Needless to say, as ever with McGrath, the writing is impeccable, such that from the start I felt like a cat having its tummy tickled, pure putty (to mix metaphors as he never would) in the hands of a master storyteller. He could teach other writers a thing or two about creating a sense of drama and place, too:
"Then came a huge wave, and I remember a sudden panic rising into my throat, and I closed my eyes and hung out over the side of the wildly rocking gunwale praying to God to see us safe home, as we somehow climbed over the wall of water and plunged down the other side. I knew I was going to be sick and so I was, quite violently sick, and it was terror as much as the motion of the boat. It was horrid, the sensation of choking, and my hair all over my face, and my stomach heaving again and again until there was nothing left in it, and my eyes running, and my nose running - and in the course of all this becoming aware above the roar of the wind that Jack was howling with laughter, and it was because I was being sick! And the more I was sick the louder he howled, he was like a madman, streaming with water and shrieking his crazy laughter into the sky, and I have never forgotten it. Then he began to sing."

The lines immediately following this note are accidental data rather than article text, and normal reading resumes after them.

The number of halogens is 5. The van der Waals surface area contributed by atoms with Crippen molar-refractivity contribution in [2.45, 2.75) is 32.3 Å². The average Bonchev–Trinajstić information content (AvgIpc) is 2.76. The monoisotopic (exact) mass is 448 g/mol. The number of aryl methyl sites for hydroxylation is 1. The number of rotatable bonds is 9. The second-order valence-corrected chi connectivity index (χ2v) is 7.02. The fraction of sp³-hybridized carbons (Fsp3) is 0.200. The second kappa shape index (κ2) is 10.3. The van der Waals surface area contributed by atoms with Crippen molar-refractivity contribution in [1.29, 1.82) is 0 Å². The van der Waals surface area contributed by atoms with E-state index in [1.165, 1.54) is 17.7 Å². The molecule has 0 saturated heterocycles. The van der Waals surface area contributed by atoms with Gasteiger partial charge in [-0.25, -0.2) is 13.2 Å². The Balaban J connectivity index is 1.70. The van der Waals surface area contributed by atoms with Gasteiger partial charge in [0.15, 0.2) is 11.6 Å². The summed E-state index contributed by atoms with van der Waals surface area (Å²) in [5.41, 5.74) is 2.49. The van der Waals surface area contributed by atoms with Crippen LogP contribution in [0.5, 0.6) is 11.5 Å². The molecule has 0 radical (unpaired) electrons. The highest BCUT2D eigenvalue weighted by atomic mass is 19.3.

There is plenty in Port Mungo to chew on, but it's also a page-turner because of the desire to find out what dark denouement McGrath has in store for us this time. And, while not entirely unexpected (though it can't be unexpected if it is to fit in psychologically with everything that has gone before), he picks a good one. And so, if you lift Port Mungo down from the shelves, have you. It's another McGrath masterpiece.
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on 4 September 2016
A friend gave me Port Mungo, saying “it's all about character.” She knows I value character over plot in a book. Of course, it's always best to have some of both. It is all about character -- or at least, it's both character and prose.

There is a plot, and it's important to the novel, especially to the ending, but you could relate it in just a few paragraphs. And it's so scrambled that you need to figure it out after you've finished the book -- if you care enough to bother. This is the kind of book that book clubs are useful for: the group can piece together what happened better than an individual reader.

I do like character-based novels but I need to feel something for the characters. I didn't like or care about these, none of the five: husband, wife, two daughters, and the husband's sister. That's quite a feat for the author, because I nearly always like at least the protagonist, even if he or she is hugely flawed. And it's not that they were too evil for me, even the 2 protagonists. I just couldn't relate to either of them. They weren't portrayed sympathetically, probably intentionally.